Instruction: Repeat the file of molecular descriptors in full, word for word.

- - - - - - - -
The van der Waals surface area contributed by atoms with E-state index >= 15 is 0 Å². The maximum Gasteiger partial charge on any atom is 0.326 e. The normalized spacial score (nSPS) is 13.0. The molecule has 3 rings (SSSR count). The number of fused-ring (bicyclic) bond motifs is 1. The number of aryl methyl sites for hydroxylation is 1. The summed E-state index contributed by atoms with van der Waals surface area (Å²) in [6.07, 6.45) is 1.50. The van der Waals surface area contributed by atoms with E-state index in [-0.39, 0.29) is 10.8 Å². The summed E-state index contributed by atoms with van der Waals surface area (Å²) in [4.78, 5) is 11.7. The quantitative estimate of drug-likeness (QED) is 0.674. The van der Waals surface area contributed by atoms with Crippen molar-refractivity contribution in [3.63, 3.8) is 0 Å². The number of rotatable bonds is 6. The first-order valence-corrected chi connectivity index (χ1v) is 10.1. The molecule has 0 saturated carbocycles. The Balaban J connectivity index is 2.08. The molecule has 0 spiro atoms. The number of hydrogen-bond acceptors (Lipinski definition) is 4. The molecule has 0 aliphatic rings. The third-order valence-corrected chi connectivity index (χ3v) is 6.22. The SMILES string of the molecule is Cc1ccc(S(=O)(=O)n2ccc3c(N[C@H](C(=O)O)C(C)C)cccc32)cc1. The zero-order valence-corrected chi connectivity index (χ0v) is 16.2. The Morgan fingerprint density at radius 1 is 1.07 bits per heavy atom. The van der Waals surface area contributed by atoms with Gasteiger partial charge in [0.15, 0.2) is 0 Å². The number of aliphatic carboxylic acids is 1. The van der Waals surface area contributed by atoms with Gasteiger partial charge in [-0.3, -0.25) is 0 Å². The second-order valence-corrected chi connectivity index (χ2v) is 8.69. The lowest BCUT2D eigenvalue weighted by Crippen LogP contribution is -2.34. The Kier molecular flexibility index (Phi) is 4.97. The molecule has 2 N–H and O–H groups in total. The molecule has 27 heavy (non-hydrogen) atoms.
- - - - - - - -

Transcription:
The van der Waals surface area contributed by atoms with E-state index >= 15 is 0 Å². The maximum Gasteiger partial charge on any atom is 0.326 e. The normalized spacial score (nSPS) is 13.0. The molecule has 3 rings (SSSR count). The number of fused-ring (bicyclic) bond motifs is 1. The number of aryl methyl sites for hydroxylation is 1. The summed E-state index contributed by atoms with van der Waals surface area (Å²) in [6.07, 6.45) is 1.50. The van der Waals surface area contributed by atoms with E-state index in [-0.39, 0.29) is 10.8 Å². The summed E-state index contributed by atoms with van der Waals surface area (Å²) in [4.78, 5) is 11.7. The quantitative estimate of drug-likeness (QED) is 0.674. The van der Waals surface area contributed by atoms with Crippen molar-refractivity contribution in [3.63, 3.8) is 0 Å². The number of rotatable bonds is 6. The first-order valence-corrected chi connectivity index (χ1v) is 10.1. The molecule has 0 saturated carbocycles. The Balaban J connectivity index is 2.08. The molecule has 0 spiro atoms. The number of hydrogen-bond acceptors (Lipinski definition) is 4. The molecule has 0 aliphatic rings. The third-order valence-corrected chi connectivity index (χ3v) is 6.22. The SMILES string of the molecule is Cc1ccc(S(=O)(=O)n2ccc3c(N[C@H](C(=O)O)C(C)C)cccc32)cc1. The zero-order valence-corrected chi connectivity index (χ0v) is 16.2. The Morgan fingerprint density at radius 1 is 1.07 bits per heavy atom. The van der Waals surface area contributed by atoms with Gasteiger partial charge in [0.15, 0.2) is 0 Å². The number of aliphatic carboxylic acids is 1. The van der Waals surface area contributed by atoms with Gasteiger partial charge in [-0.3, -0.25) is 0 Å². The second-order valence-corrected chi connectivity index (χ2v) is 8.69. The lowest BCUT2D eigenvalue weighted by Crippen LogP contribution is -2.34. The Kier molecular flexibility index (Phi) is 4.97. The molecule has 2 N–H and O–H groups in total. The molecule has 27 heavy (non-hydrogen) atoms.